“Sluttery feels so negative": The "Broad City" women explain where they draw the line

New York Magazine followed the two stars as they encountered a fan with some unsolicited comedy advice

Published March 10, 2015 3:40PM (EDT)

Abbi Jacobson, Ilana Glazer of "Broad City"              (Comedy Central/Lane Savage)
Abbi Jacobson, Ilana Glazer of "Broad City" (Comedy Central/Lane Savage)

"Broad City's" wildly funny co-creators Abbi Jacobson and Ilana Glazer have blessed our television screens with some excellently raunchy moments -- from "pegging" to peeing out condoms to "pussy weed." At times, it may seem like there's no place they won't go to achieve their signature "barebones-honest" brand of comedy.

But, in fact, there are a few places. New York Magazine's March 9 cover story on Jacobson and Glazer helps distinguish the creators from their creation. Despite the frenetic tone of the show, the profile is an important reminder that the two are running a business. They're thinking critically about how every joke comes off. Glazer even says at one point that smoking a joint in the writers room would be quite irresponsible.

That in mind: It's not totally surprising that some fans are unable to detach these women from their on-screen personas. Take for example, Lauren, the fan in the profile who encounters Jacobson and Glazer out in the wild and can't resist serving up some unsolicited comedy suggestions. (Thought process: "They're probably down to chat and hear my opinions!")  At first, Glazer seems really responsive to the feedback and, maybe, genuinely into it (?) but things escalate quickly and before the two know it, Lauren is pitching some jokes that Glazer feels totally uncomfortable with as a white person. They cross the line.

Her last idea is to put a "fun" spin on the n-word — a cringe-worthy suggestion that prompts Glazer to explain that she's "white as fuck" and would feel uneasy including that in her show. (Plus, as author Jada Yuan points out, "tiny black people" is a topic that had already been delegated to Donald Glover to address on the show.)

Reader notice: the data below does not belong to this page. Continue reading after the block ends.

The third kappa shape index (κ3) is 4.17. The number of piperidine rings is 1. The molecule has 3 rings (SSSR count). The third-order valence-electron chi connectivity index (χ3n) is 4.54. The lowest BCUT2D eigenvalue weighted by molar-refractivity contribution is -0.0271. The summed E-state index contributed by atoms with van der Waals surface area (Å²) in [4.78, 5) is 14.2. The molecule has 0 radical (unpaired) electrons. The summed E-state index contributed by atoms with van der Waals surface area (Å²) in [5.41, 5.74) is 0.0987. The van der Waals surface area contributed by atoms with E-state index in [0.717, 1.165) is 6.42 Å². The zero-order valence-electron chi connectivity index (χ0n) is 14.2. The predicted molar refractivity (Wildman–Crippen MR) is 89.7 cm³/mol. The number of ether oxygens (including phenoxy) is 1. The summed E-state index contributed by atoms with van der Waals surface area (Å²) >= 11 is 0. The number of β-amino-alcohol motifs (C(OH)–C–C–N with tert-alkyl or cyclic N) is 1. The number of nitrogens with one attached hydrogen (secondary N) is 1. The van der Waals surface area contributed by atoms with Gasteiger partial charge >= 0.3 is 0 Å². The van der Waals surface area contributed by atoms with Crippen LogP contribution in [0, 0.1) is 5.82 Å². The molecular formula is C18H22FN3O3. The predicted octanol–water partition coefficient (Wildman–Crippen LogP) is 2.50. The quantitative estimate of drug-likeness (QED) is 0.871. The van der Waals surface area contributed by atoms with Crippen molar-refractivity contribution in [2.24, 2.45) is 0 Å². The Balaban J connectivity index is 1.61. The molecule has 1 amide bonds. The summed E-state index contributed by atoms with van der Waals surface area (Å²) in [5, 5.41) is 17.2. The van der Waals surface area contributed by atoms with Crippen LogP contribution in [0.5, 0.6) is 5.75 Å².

“Can you say ‘cuntastic’?” (No.) “Can you say ‘cuntery’?” (No.) “Can you say ‘sluttery’?”

“We could, but I don’t want to,” says Glazer. “Sluttery feels so negative,” says Jacobson.

“I mean, I like sluts,” says Glazer. “Well, it was awesome meeting you! Thank you so much for all of this material.”

Jacobson steps out into the street to hail a cab and is surprised to see Glazer right by her side. “I’m scared for my safety,” Glazer says in her terrified-baby voice. They hop in together.

The profile, which you can read in full here, is a fascinating examination of this line that the two friends and business partners grapple with every day while navigating the comedy world.

By Colin Gorenstein

Colin Gorenstein is Salon's assistant editor of internet and viral content. Follow @colingorenstein or email cgorenstein@salon.com.

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Broad City Comedy Entertainment New York Magazine Television